Location: Molecular Plant Pathology LaboratoryTitle: Identification of complete genome sequencing of alfalfa virus S diagnosed in alfalfa plants (Medicago sativa L.) from Washington State, USA
Submitted to: Plant Disease
Publication Type: Peer Reviewed Journal
Publication Acceptance Date: 7/20/2020
Publication Date: 7/20/2020
Citation: Nemchinov, L.G., Grinstead, S.C., Irish, B.M., Shao, J.Y. 2020. Identification of complete genome sequencing of alfalfa virus S diagnosed in alfalfa plants (Medicago sativa L.) from Washington State, USA. Plant Disease. https://doi.org/10.1094/PDIS-06-20-1374-PDN.
Interpretive Summary: Alfalfa virus S has been previously identified in alfalfa samples originating from Sudan, Northern Africa and more recently in China. Here we report on the first detection and the complete nucleotide sequence of the virus isolate originating from alfalfa plants in the United States. Although pinpointing the source of the virus in alfalfa is difficult, U.S. commercial seed sources or cultivars were used in both Sudan and China. It is expected that this report will be of interest to plant pathologists and extension specialists working in the field of alfalfa improvement and to plant virologists and molecular biologists in general.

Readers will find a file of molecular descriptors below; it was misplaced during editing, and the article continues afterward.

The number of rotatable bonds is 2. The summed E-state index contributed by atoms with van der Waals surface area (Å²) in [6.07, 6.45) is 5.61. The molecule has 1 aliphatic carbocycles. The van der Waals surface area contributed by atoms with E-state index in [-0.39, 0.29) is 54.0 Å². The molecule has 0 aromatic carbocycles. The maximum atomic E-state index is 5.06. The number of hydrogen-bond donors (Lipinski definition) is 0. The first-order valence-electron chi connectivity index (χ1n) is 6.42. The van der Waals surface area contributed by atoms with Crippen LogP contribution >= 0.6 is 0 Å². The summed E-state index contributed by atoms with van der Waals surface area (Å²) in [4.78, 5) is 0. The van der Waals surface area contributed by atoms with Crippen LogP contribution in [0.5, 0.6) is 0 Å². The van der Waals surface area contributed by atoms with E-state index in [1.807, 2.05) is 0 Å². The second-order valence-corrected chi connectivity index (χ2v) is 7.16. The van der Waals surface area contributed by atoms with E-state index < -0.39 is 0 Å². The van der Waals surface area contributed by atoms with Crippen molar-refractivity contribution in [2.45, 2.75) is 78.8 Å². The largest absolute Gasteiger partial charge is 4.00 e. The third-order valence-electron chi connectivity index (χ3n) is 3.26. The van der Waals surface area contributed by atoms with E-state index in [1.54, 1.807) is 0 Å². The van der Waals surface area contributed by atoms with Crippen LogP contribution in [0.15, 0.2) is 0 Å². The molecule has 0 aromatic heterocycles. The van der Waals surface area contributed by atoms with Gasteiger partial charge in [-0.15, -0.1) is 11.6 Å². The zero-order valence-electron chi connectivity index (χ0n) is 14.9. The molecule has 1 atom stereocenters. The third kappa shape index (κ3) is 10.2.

Technical Abstract: Here we report the first detection of AVS in the United States as well as the complete nucleotide sequence of the virus. The alfalfa samples were received from the USDA/ARS Plant Germplasm Introduction and Testing Research Unit, Prosser WA worksite, and originated from a commercial production field in the Prosser, WA area. Alfalfa plants displayed chlorotic symptoms with mosaic pattern of light green and dark green coloration on the leaves. Total RNA was extracted from symptomatic leaves using TRIzol Reagent. Library construction and high throughput sequencing (HTS) were outsourced and performed on an Illumina Platform by Novogene Inc. A complete nucleotide sequence of the AVS-US isolate was obtained by a reference-based assembly of the HTS reads using Qiagen CLC Genomics Workbench software version 9.5.2. and 5'/3' RACE SMARTer kit. The accuracy of the nucleotide sequence was confirmed by reverse transcription-polymerase chain reaction assays using the same RNA preparations as were submitted for HTS. At the nucleotide level, the genome of AVS-US consisting of 8,367 nt was 95.2% and 92.3% identical to AVS and AVS isolate from China (AVS-C), respectively. Amino acid identities of the six putative proteins encoded by the genome of the virus with the corresponding proteins of AVS and AVS-C varied from 96.6 to 98.9% (AVS) and from 92.8 to 96.8% (AVS-C). Analogously to AVS and AVS-C, the AVS-US isolate does not appear to have a clear 3' proximal open reading frame encoding a cysteine-rich nucleic acid-binding protein that is typical for allexiviruses. Phylogenetic analysis performed using Qiagen CLC Main Workbench 20.0 software with the predicted amino acid sequence of AVS-USA RdRp and that of other known allexiviruses, placed the three AVS isolates together in the same sub-cluster within a larger group also including Arachis pitnoi virus and Blackberry virus E. As revealed by HTS, alfalfa samples in which AVS was identified, were coinfected with other viruses including alfalfa mosaic virus, bean leafroll virus, pea streak virus, medicago sativa alphapartitivirus, medicago sativa amalgavirus along with others. This once again demonstrated that viral coinfections are common in alfalfa and may constitute a substantial part of the disease complexes. Thus far AVS has been found in three global geographic locations: Sudan, China and USA. Pinpointing the source of AVS in alfalfa is difficult. U.S. commercial seed sources or cultivars were used in both Sudan and China. However, virus genome diversity could be indicative of independent geographic origins for all three isolates.